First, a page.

Our decline is purely economic. A good example of economic mechanism in miniature is Asus computers. Asustek would make a component for Dell, and then the next year would make a board, and then climb up the ladder further to the motherboard. In each case, Asus would tell Dell accountants they can make the part cheaper. Simple cost accounting, as taught in our schools, does not account for all the variables. Simple cost accounting is like a horse with blinders. The accountants would convince Dell management that it was cheaper to outsource the work. And for awhile, Dell managment and their accountants are vindicated as profits rise and shareholders are made happy. But, eventually Asus doesn't bother with Dell anymore, and they go straight to Best Buy and offer to sell a whole computer 30% cheaper than Dell. Cost accounting methods cannot deal with these realities. In other words, information encoded in cost accounting is too simple, and turns accountants into simpletons. How does it feel now Dell? You have given away your core competencies and have a hollowed out business model, all of this in pursuit of cost reduction.

The combination of dollar as reserve and the internet, has short circuited mainstreet industry. It used to be that an inventor/entrepreneur would come up with an idea, and said idea would be made into a product. That product would have investment and production cycles within our economy. Labor and the middle class would support the infrastructure and learn how to make it better and cheaper. In this case cost accounting works, because industry exists within the framework of American law.
The invention, investment and productization cycle could take 20 years, and during this interim wealth is generated benefiting the poor and middle class.

Dollar as reserve currency insures that that tariffs remain low. China pegs the Yuan to low exchange rates, insuring that labor arbitrage occurs. Labor arbitrage is where industry outsources knowledge and jobs, in order to take advantage of the "cheaper labor." This arbitrage allows wall street and industry captains to slice off the delta in wages as profit to their companies. They are heros for awhile, and we the buying public are made zeros as the jobs disappear. Eventually, the companies are turned into zombies as they have actually given away real wealth, the historical knowledge, and other myriad factors not accounted for by simple cost accounting.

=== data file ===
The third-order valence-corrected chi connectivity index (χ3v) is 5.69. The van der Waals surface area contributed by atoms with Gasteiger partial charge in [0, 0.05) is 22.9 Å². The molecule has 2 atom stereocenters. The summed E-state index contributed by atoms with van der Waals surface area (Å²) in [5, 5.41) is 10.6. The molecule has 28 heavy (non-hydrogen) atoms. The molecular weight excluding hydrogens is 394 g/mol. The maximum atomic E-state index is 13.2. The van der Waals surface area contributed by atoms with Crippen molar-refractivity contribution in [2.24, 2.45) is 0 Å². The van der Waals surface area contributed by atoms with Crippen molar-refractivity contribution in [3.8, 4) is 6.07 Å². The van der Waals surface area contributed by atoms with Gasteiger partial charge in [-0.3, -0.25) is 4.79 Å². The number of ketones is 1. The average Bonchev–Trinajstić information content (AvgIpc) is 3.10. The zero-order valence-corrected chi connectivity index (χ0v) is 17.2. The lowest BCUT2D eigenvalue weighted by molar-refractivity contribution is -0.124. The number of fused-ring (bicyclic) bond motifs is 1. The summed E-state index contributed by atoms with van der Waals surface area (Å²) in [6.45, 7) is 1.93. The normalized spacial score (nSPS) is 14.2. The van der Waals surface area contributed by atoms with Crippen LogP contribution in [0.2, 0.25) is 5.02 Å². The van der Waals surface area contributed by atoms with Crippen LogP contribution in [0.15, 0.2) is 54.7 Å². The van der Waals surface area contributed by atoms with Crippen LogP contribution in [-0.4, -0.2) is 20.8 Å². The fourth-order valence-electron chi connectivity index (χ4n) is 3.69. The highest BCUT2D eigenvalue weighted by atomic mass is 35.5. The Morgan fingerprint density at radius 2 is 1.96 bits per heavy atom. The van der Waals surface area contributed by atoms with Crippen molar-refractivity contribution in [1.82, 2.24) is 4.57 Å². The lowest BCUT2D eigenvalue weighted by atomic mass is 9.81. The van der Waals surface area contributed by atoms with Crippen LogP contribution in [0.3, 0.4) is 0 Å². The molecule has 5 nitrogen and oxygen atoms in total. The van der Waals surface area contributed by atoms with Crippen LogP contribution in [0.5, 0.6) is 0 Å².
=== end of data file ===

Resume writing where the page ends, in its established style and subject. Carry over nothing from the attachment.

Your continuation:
Dollar as reserve, and going off of Gold has created a T Bill economy. Deficit dollars spent on our military, and dollars that leave our economy in trade imbalance, tend to return and get locked up as T Bills. This takes dollars off the market, making the dollar more valuable than it should be #supply and demand#. This hollows out mainstreet as they become uncompetitive due to the unnaturally high dollar. Again, simple cost accounting does not account for money manipulation in exchange flows. If money is to serve as an information unit necessary for simple cost accounting, then our money situation needs to be dealt with. It is job number 1 and any politician that doesn't talk about money reform is clueless.

So, how come we have a Mexinvasion and surging classes of the poor and ignorant. The Mexinvasion is due to Nafta and dollar dependency, as I've discussed here previously #REN#. The other piece is that Mexico is a Statist Oligarchy, run by the rich. Mexican's are kept in peasant status, as is typical of feudal oligarchies. When they come to America, their debt peon serf mentality is a mismatch to our still industrial #but declining# base. Mexicans and other third world types are an attempt to counter the wage arbitrage of Asian outsourcing. Our internal industry attempts to compete by bringing in slave labor. Unfortunately, this slave class labor has costs that are not accounted for in simple accounting. The additional costs include medical, school, and other social costs passed onto tax paying Americans.

The notion that we have to continually invent, and pass our jobs to Chinese, or immigrate slave labor, is buried in our economics. Specifically, dollar as reserve and deficit spending overseas is creating these circumstances. The internet allows high speed passing of information and know how. Industry captains think they are doing the right thing, given their simple cost accounting models. But, they are wrong.

In a real economy, we would have used capital to improve our labor. We would have automated with robots and machine vision etc., thus preserving our industry and know how. That has been short circuited, and now our poor and middle class have little opportunity to help create new industry and better themselves.

I reject the notion that we should segregate ourselves as our decline is inevitable. The actual fixes to make America work again are fairly simple.